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802.1Q-in-Q Tunnelling

1. Background

OUCS can offer transparent LAN services which preserve and extend a Unit's virtual LAN (VLAN) groupings and associated access privileges across the university backbone network. This is achieved with 802.1Q Tunnelling (also called 802.1Q-in-Q).

OUCS can allocate each unit a second VLAN, with no routed interface – a 'switched' VLAN. This is presented at your main site and any annexe sites you nominate. Many Units have this in place already. Usually you send your main VLAN as un-tagged traffic down this switched VLAN, enabling you to have a common subnet across your main site and annexes. The traffic has an 802.1Q tag added while it's inside the university backbone network to keep it separate from other Units' traffic. However the limitation is that only one VLAN can ever be sent between your sites.

If you would like to discuss this feature or request that we enable it for you, please contact

2. Technical Details

When Q-in-Q tunnelling is enabled, the software adds an extra 802.1Q tag to your traffic at the ingress port of the switch (usually FroDo) at the edge of our network – regardless of whether or not it is already tagged. When the traffic leaves the egress port and enters another point in your network, the extra tag is removed.

3. Benefits

802.1Q-in-Q tunnelling allows all of your configured VLANs to be aggregated and backhauled over this single Backbone VLAN, which is a scalable solution. Without Q-in-Q, OUCS would have to assign a unique VLAN ID number to each of your individual VLANs which are required at more than one site this would rapidly consume the 4094-ID VLAN space supported by IEEE 802.1Q technology. In this way, encapsulating multiple 802.1Q VLANs into a single Backbone 802.1Q VLAN (hence the name, “Q in Q”) makes it possible for you to have up to 4094 VLANs present across your sites.

4. Layer 2 control plane traffic

Please note, we are considering withdrawing Layer 2 Protocol Tunnelling as it has lead to many issues. Please do not rely on it remaining available. This feature enables protocols which use a special multicast address to send traffic to adjacent devices only (such as STP, CDP etc) to pass these frames to devices which are not physically adjacent. However, with this feature enabled 'MAC flaps' are far more common in the backbone. This leads to packet loss for you and creates troubleshooting issues for us. In cases where we disable L2Protocol Tunnelling but leave Q-in-Q enabled, will will also filter BPDUs at the tunnel endpoints to prevent a large spanning-tree from forming across both your main site and annexe VLANs in the university backbone.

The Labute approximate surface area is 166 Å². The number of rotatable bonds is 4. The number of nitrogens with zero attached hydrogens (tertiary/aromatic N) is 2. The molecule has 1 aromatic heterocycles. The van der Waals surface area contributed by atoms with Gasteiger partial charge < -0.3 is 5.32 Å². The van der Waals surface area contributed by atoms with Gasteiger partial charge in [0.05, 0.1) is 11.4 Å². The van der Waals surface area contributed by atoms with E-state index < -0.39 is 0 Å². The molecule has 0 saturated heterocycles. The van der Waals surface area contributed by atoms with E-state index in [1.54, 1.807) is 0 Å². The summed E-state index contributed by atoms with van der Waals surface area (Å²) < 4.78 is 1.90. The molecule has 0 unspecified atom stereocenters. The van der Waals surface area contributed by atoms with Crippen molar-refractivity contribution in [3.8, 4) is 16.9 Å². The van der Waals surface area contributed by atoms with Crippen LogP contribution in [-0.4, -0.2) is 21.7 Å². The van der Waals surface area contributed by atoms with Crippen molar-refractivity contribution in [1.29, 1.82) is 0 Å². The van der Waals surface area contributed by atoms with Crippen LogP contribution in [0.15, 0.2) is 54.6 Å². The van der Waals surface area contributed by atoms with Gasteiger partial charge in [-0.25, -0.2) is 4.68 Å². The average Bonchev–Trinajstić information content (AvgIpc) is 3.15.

5. Disadvantages

There are several issues which we will hope to address in the next iteration of the backbone by providing an alternative solution.

  1. Best practice would be to route all traffic crossing the core of the university backbone network. This is because Q-in-Q creates a large layer 2 broadcast domain across all your sites and the university backbone network. Large broadcast domains are prone to issues and difficult to troubleshoot.
  2. With large broadcast domains, an issue in one area of the network will not be isolated to that segment potentially leading to network wide problems.
  3. As the source and destination MAC addresses are maintained when traffic traverses the university backbone network, any Network Access Control (NAC) or similar solution used by a Unit which results in a single source MAC address appearing from more than one place will cause MAC address table instability in the university backbone networks core and lead to anomalous behaviour.
  4. Some Unit Annexe sites are connected directly to a 6500. We have found that Q-in-Q tunnels between FroDos (Cisco 3750) and a 6500 have had issues. Therefore where possible we will migrate Unit annexe connections to an existing local FroDo when provisioning Q-in-Q.

6. Prerequisites

In order to mitigate the risk of anomalous behaviour we require the following:

  1. You must agree to run Spanning Tree Protocol (STP) on you network.
  2. You must agree not to run any private fibre between sites which are connected by a Q-in-Q tunnel.
  3. You agree to disable Dynamic Trunking Protocol (DTP) on all ports connecting to a Backbone Tunnel interface. Switch ports connecting to the university backbone must be statically configured in either access, or VLAN trunk mode[1]. DTP has been found to behave unpredictably when switches are connected via a tunnel. This is especially an issue where there is more than one Annexe site.
  4. You must agree that implementing this for your network will not to your knowledge cause any MAC addresses to enter the backbone from more than one location. OUCS reserves the right to withdraw Q-in-Q tunnelling and/or Layer 2 Protocol Tunnelling if this occurs and cannot be resolved. Common causes are Firewalls or NAC solutions which forge MAC addresses.
  5. The MTU of Frames is slightly larger due to the additional 4 bytes in the header needed for the second 802.1Q tag. To accommodate this OUCS will need to reboot some FroDos before enabling Q-in-Q. This will normally be done during the Tuesday morning JANET at-risk period and announced via ITSS-Announce.

[1] If and only if you are connecting to a 801.1Q tunnel.

Written by IT Services. Latest revision 5 August 2014